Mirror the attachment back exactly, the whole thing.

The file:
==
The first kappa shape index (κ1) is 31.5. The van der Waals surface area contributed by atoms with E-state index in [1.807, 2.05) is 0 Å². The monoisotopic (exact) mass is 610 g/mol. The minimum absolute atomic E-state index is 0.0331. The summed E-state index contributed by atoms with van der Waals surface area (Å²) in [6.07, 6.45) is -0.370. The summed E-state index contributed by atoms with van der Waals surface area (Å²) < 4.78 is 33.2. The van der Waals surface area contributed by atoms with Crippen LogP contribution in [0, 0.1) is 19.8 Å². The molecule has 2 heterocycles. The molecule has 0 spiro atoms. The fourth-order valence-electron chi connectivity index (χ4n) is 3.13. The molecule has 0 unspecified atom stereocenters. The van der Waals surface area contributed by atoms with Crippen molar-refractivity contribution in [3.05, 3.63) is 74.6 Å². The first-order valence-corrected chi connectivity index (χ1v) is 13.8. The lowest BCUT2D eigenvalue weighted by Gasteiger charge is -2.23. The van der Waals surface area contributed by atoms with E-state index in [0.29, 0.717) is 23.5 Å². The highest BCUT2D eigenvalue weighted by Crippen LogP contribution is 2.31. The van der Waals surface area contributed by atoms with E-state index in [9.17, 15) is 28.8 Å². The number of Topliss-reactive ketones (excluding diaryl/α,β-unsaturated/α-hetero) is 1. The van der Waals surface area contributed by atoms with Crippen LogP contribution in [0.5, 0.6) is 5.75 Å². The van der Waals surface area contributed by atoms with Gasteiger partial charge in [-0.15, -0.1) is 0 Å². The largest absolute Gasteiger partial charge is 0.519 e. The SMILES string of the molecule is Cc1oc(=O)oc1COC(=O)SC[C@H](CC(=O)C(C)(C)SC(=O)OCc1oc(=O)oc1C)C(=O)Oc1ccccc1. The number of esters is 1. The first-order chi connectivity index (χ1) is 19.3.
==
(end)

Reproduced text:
The first kappa shape index (κ1) is 31.5. The van der Waals surface area contributed by atoms with E-state index in [1.807, 2.05) is 0 Å². The monoisotopic (exact) mass is 610 g/mol. The minimum absolute atomic E-state index is 0.0331. The summed E-state index contributed by atoms with van der Waals surface area (Å²) in [6.07, 6.45) is -0.370. The summed E-state index contributed by atoms with van der Waals surface area (Å²) < 4.78 is 33.2. The van der Waals surface area contributed by atoms with Crippen LogP contribution in [0, 0.1) is 19.8 Å². The molecule has 2 heterocycles. The molecule has 0 spiro atoms. The fourth-order valence-electron chi connectivity index (χ4n) is 3.13. The molecule has 0 unspecified atom stereocenters. The van der Waals surface area contributed by atoms with Crippen molar-refractivity contribution in [3.05, 3.63) is 74.6 Å². The first-order valence-corrected chi connectivity index (χ1v) is 13.8. The lowest BCUT2D eigenvalue weighted by Gasteiger charge is -2.23. The van der Waals surface area contributed by atoms with E-state index in [0.29, 0.717) is 23.5 Å². The highest BCUT2D eigenvalue weighted by Crippen LogP contribution is 2.31. The van der Waals surface area contributed by atoms with E-state index in [9.17, 15) is 28.8 Å². The number of Topliss-reactive ketones (excluding diaryl/α,β-unsaturated/α-hetero) is 1. The van der Waals surface area contributed by atoms with Crippen LogP contribution in [0.5, 0.6) is 5.75 Å². The van der Waals surface area contributed by atoms with Gasteiger partial charge in [-0.15, -0.1) is 0 Å². The largest absolute Gasteiger partial charge is 0.519 e. The SMILES string of the molecule is Cc1oc(=O)oc1COC(=O)SC[C@H](CC(=O)C(C)(C)SC(=O)OCc1oc(=O)oc1C)C(=O)Oc1ccccc1. The number of esters is 1. The first-order chi connectivity index (χ1) is 19.3.